Things Change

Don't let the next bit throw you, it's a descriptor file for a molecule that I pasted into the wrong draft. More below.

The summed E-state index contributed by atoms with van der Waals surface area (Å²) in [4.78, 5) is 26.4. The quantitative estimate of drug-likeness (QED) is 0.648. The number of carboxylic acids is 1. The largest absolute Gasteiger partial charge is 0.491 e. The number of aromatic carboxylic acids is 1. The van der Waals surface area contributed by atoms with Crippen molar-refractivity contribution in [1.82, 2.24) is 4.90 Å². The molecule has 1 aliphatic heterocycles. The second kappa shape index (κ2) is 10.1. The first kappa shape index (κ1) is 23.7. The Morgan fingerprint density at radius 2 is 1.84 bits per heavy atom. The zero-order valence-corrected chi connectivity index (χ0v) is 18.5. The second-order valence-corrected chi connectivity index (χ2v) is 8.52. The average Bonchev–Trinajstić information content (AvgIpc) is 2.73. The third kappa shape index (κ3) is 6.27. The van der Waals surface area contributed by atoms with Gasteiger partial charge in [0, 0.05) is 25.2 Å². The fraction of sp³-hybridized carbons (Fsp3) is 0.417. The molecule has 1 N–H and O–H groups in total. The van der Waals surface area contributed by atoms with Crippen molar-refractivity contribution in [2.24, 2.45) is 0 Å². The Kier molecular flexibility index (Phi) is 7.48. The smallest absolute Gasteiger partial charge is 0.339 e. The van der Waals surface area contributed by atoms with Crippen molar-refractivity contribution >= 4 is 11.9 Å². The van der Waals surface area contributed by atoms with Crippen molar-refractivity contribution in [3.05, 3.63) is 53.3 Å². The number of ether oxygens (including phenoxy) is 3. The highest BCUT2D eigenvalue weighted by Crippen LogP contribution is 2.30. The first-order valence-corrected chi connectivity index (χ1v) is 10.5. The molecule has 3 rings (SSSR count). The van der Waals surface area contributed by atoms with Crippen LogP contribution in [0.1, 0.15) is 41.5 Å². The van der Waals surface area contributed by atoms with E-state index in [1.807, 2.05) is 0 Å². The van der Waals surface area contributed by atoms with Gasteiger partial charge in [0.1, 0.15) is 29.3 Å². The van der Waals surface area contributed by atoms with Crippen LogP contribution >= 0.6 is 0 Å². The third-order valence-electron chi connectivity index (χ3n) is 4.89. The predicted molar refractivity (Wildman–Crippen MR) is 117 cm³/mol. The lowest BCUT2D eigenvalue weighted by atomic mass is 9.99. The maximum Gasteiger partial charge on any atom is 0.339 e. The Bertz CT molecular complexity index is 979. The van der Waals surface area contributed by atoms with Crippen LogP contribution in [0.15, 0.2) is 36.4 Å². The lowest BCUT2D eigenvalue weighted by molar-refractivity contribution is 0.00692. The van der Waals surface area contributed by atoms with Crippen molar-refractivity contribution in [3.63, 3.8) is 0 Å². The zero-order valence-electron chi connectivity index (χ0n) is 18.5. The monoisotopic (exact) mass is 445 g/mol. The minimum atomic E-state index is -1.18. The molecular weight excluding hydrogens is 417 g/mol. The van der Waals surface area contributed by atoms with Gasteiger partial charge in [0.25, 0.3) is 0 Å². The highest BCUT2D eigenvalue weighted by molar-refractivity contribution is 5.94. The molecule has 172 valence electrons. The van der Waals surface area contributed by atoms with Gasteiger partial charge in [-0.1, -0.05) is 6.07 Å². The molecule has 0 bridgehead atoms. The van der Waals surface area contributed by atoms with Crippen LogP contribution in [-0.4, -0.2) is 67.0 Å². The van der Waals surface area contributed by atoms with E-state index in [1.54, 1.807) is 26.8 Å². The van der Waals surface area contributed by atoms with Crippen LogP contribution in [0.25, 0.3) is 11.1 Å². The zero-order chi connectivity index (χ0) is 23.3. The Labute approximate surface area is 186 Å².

After all the work, performances, recordings, concerts, and life experiences shared together since their formation in 1998, Funk Off finally present their sixth album, Things Change. Things have indeed changed and continue to do so; in fact, the band has been taking on more black music and capturing the essence of soul music. For the first time Funk Off hosts two special guest singers and co-authors, namely rising star of American black music Avery*Sunshine on "Dance With Me" and internationally renowned singer, songwriter, and guitarist Raul Midòn on "Deja Vu." They're two tracks on which all the passion, emotion, and power of Funk Off's soul cuts through. To emphasize this creative streak, the sole guest instrument on this album is played by the legendary Fred Wesley, trombonist to James Brown, on "Bill & the Sweet Fairy." With Things Change, Funk Off start a new chapter yet maintain that dynamic, intense energy evident in their live shows. As in their previous works, the notes, the groove, the chemistry and empathy all build up in a unique emotional experience, leading to a collection of musical ideas and creating something wholly unique among these 15 musicians led by Dario Cecchini. There are a number of references that recall the roots of soul: "Inner City Soul" inspired by Marvin Gaye's "Inner City Blues" and "Bill & the Sweet Fairy," dedicated to Bill Withers. The album also includes compositions with linear song structures such as "Soulmates" and "Groovy Day." "Talking Pictures" is a song deeply reminiscent of a ballad/beguine, markedly differing from Funk Off's typical style. "Yin and Yang" is a flute-centered track, traditionally present in each of their albums, while "To Bits" and "The Certain Doubt" have the harder edge of the band's sound. "Things Change" is the song that seems to summarize this album, with a swaggering, relaxed, cheerful groove, but also more introspective than the other tracks. "A Breath of Fresh Air" is an upbeat, swinging march inspired by New Orleans marching bands, acknowledging the band's debt to that tradition.